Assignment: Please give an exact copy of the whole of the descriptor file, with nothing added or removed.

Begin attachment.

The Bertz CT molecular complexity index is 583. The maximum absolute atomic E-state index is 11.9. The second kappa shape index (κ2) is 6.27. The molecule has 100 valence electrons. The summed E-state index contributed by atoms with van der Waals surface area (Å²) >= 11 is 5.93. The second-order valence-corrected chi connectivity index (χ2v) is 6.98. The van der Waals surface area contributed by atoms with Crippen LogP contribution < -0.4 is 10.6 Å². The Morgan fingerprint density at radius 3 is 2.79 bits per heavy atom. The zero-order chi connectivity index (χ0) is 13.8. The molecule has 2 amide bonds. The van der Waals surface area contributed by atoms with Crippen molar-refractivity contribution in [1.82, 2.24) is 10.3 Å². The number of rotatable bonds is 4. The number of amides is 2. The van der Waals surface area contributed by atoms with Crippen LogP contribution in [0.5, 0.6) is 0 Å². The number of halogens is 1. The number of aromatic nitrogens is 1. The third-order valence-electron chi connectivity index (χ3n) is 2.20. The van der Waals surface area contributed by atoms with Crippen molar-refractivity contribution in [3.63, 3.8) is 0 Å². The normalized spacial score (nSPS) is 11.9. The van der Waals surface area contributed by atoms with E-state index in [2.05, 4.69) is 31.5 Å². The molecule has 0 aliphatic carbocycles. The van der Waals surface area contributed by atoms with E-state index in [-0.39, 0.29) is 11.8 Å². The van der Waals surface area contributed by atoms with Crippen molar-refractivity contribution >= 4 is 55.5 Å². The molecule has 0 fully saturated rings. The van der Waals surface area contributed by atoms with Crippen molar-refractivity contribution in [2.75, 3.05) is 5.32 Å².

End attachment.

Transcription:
The Bertz CT molecular complexity index is 583. The maximum absolute atomic E-state index is 11.9. The second kappa shape index (κ2) is 6.27. The molecule has 100 valence electrons. The summed E-state index contributed by atoms with van der Waals surface area (Å²) >= 11 is 5.93. The second-order valence-corrected chi connectivity index (χ2v) is 6.98. The van der Waals surface area contributed by atoms with Crippen LogP contribution < -0.4 is 10.6 Å². The Morgan fingerprint density at radius 3 is 2.79 bits per heavy atom. The zero-order chi connectivity index (χ0) is 13.8. The molecule has 2 amide bonds. The van der Waals surface area contributed by atoms with Crippen molar-refractivity contribution in [1.82, 2.24) is 10.3 Å². The number of rotatable bonds is 4. The number of amides is 2. The van der Waals surface area contributed by atoms with Crippen LogP contribution in [0.5, 0.6) is 0 Å². The number of halogens is 1. The number of aromatic nitrogens is 1. The third-order valence-electron chi connectivity index (χ3n) is 2.20. The van der Waals surface area contributed by atoms with Crippen molar-refractivity contribution in [3.63, 3.8) is 0 Å². The normalized spacial score (nSPS) is 11.9. The van der Waals surface area contributed by atoms with E-state index in [2.05, 4.69) is 31.5 Å². The molecule has 0 aliphatic carbocycles. The van der Waals surface area contributed by atoms with E-state index in [-0.39, 0.29) is 11.8 Å². The van der Waals surface area contributed by atoms with Crippen molar-refractivity contribution >= 4 is 55.5 Å². The molecule has 0 fully saturated rings. The van der Waals surface area contributed by atoms with Crippen molar-refractivity contribution in [2.75, 3.05) is 5.32 Å².